I will finish up with the poem I referenced earlier though, as I said it was originally published in the Rotherham Advertiser and again, definitely doesn’t take the side of the poachers!

At Wickersley there lived a gamekeeper
Of honour and great fame,
He took delight in the dead of night,
Preserving of his game

On the tenth night of October he left his wife and children
The weather was cold and chilly;
The poachers shed the blood near Silverwood
Of famous William Lilley

It was Sykes, Teale, and Bone
Fought with hedgestakes, sticks and stones
More like savages in a mêlée;
They shed the blod near Silverwood
Of famous William Lilley

The murderers found no resting-place,
Whereever they did scout;
And Hockaday from Wakefield came,
And searched the villains out.

The crime of murder will stick close to them,
Whereever they may be,
And stain the spot they finish at last –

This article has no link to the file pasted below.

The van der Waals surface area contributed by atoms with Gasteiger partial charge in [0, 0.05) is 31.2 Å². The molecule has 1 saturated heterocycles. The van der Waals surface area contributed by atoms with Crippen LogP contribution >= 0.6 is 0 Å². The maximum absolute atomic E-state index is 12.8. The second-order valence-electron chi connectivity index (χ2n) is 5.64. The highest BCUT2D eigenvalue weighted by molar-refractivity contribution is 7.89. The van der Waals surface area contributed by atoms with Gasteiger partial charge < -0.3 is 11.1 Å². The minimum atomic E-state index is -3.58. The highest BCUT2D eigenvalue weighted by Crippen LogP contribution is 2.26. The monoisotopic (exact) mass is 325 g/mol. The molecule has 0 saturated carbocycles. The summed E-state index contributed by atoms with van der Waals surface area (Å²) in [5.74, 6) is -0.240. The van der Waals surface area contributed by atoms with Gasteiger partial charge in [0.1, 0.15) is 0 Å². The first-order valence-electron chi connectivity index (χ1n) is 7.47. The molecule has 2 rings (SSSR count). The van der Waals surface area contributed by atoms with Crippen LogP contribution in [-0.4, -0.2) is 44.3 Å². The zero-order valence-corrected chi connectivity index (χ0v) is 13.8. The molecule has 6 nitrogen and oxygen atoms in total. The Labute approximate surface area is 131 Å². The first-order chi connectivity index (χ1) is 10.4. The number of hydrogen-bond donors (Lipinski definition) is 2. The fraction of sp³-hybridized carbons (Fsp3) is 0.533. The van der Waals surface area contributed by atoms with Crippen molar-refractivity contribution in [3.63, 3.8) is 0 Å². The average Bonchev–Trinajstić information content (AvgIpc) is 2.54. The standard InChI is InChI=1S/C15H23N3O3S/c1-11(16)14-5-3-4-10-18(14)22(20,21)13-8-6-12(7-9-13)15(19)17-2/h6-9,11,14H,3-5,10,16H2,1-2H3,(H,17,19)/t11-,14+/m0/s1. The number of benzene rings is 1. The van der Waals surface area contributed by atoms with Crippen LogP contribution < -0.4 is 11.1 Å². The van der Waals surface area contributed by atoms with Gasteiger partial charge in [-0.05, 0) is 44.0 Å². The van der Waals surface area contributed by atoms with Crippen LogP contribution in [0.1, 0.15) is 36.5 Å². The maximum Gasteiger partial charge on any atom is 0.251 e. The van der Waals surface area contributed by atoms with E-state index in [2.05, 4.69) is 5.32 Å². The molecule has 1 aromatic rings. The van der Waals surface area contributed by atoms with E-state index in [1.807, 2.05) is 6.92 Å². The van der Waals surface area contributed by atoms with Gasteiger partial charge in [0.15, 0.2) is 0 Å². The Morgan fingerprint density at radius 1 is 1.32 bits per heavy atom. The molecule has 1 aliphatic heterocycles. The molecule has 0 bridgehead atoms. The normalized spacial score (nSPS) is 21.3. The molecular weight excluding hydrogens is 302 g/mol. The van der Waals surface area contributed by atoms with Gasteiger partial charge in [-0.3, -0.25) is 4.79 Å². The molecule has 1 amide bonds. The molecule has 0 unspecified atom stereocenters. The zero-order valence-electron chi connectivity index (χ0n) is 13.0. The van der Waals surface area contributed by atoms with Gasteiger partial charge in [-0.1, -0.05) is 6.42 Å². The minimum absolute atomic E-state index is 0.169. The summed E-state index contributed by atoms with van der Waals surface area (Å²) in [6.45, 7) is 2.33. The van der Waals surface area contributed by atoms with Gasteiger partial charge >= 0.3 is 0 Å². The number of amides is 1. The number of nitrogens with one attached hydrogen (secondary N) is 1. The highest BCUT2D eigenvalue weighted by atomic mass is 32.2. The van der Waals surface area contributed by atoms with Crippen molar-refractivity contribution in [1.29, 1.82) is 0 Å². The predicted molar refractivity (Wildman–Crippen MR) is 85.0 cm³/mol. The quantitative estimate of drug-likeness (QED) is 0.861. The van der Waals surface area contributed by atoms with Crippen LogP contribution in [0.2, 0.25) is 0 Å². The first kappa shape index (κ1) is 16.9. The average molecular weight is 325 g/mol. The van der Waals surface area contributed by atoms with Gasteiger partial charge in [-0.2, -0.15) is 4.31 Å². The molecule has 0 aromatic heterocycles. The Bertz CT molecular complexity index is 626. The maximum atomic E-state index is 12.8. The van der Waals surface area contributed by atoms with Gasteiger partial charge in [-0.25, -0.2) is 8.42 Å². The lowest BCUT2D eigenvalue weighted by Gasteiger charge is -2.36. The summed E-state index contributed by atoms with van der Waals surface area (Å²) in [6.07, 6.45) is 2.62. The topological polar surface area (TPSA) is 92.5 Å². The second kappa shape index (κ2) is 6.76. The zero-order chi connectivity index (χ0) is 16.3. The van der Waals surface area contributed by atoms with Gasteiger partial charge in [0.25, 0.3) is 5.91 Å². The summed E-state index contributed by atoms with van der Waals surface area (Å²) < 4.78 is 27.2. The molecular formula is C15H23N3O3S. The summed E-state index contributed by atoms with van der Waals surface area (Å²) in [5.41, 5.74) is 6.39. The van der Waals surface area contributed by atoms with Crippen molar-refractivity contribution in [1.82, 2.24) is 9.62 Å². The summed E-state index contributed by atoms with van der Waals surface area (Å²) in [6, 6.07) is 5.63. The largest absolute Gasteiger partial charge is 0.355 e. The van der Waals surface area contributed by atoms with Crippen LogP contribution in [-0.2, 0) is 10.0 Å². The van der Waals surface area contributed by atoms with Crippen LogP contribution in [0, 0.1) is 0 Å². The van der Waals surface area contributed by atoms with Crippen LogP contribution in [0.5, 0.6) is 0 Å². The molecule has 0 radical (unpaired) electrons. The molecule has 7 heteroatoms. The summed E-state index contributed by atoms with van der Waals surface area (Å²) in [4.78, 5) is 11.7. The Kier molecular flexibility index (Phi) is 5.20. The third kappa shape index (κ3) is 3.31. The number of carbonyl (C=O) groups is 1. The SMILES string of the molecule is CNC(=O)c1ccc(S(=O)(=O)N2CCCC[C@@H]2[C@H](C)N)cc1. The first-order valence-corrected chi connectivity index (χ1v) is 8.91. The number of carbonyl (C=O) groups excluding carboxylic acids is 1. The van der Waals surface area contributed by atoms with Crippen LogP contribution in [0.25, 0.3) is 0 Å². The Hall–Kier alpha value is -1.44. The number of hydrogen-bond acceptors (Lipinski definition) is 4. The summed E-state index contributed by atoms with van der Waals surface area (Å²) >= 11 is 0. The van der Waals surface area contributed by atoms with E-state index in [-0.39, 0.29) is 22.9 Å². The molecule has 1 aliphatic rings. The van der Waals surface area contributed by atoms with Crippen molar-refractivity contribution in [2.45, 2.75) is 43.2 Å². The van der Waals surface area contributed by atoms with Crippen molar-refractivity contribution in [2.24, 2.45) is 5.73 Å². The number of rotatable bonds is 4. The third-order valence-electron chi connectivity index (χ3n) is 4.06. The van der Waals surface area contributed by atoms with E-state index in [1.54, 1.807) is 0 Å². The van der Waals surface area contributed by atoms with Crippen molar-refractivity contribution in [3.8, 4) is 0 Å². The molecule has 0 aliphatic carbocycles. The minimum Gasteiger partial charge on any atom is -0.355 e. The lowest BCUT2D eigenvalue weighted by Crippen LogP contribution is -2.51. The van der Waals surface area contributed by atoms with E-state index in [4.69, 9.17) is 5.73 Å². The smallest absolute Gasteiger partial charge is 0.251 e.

If on the gallows tree

Though years and centuries may pass away,
Then human blood will chill
To hear the tale of wilful murder
Of poor William of the hill

Poor Lilley is gone, and we greet him,
Though in these woods we will meet no more;
Still we hope some day to meet him
On some peaceful, happy shore.

Not the most amazing prose, but it did make me smile that certainly more than a century on we’ve all heard the tale of, well, perhaps not wilful murder in the case of the Ferocious Dog song – but certainly of the respective fates of the gamekeeper and one of those accused of his murder.  Of course, a jury had reasonable enough doubt to bust the charge down to manslaughter at least – and clearly the establishment at the time weren’t very happy about it!

There you go – a Ferocious history lesson, of sorts!